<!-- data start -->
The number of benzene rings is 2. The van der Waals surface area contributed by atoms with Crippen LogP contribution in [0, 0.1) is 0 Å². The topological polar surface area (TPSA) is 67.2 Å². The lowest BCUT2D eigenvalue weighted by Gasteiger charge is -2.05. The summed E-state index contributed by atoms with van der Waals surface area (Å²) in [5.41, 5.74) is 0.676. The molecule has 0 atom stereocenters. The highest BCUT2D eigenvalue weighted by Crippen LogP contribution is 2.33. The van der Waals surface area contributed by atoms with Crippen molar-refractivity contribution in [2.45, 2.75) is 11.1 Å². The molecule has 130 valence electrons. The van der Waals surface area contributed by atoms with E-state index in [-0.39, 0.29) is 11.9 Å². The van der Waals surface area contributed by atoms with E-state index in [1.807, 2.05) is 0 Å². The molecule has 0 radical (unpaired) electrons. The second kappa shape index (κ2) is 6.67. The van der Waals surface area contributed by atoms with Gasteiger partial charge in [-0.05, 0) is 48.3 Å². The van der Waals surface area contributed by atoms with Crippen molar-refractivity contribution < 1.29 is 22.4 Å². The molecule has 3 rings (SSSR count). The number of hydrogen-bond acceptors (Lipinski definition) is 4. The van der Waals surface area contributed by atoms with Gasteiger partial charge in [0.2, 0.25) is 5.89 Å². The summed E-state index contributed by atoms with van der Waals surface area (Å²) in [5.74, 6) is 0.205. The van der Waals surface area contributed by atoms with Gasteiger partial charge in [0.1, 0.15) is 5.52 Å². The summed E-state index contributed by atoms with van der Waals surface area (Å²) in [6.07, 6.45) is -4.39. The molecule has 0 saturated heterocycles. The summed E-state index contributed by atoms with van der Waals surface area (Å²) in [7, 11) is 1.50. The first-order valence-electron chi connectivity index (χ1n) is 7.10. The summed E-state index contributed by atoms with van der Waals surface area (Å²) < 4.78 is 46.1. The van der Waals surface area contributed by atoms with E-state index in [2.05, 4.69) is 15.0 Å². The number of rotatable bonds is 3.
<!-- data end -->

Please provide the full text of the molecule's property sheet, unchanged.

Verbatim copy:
The number of benzene rings is 2. The van der Waals surface area contributed by atoms with Crippen LogP contribution in [0, 0.1) is 0 Å². The topological polar surface area (TPSA) is 67.2 Å². The lowest BCUT2D eigenvalue weighted by Gasteiger charge is -2.05. The summed E-state index contributed by atoms with van der Waals surface area (Å²) in [5.41, 5.74) is 0.676. The molecule has 0 atom stereocenters. The highest BCUT2D eigenvalue weighted by Crippen LogP contribution is 2.33. The van der Waals surface area contributed by atoms with Crippen molar-refractivity contribution in [2.45, 2.75) is 11.1 Å². The molecule has 130 valence electrons. The van der Waals surface area contributed by atoms with E-state index in [-0.39, 0.29) is 11.9 Å². The van der Waals surface area contributed by atoms with E-state index in [1.807, 2.05) is 0 Å². The molecule has 0 radical (unpaired) electrons. The second kappa shape index (κ2) is 6.67. The van der Waals surface area contributed by atoms with Gasteiger partial charge in [-0.05, 0) is 48.3 Å². The van der Waals surface area contributed by atoms with Crippen molar-refractivity contribution < 1.29 is 22.4 Å². The molecule has 3 rings (SSSR count). The number of hydrogen-bond acceptors (Lipinski definition) is 4. The van der Waals surface area contributed by atoms with Gasteiger partial charge in [0.2, 0.25) is 5.89 Å². The summed E-state index contributed by atoms with van der Waals surface area (Å²) in [5.74, 6) is 0.205. The van der Waals surface area contributed by atoms with Gasteiger partial charge in [0.1, 0.15) is 5.52 Å². The summed E-state index contributed by atoms with van der Waals surface area (Å²) in [6.07, 6.45) is -4.39. The molecule has 0 saturated heterocycles. The summed E-state index contributed by atoms with van der Waals surface area (Å²) in [7, 11) is 1.50. The first-order valence-electron chi connectivity index (χ1n) is 7.10. The summed E-state index contributed by atoms with van der Waals surface area (Å²) < 4.78 is 46.1. The van der Waals surface area contributed by atoms with E-state index in [2.05, 4.69) is 15.0 Å². The number of rotatable bonds is 3.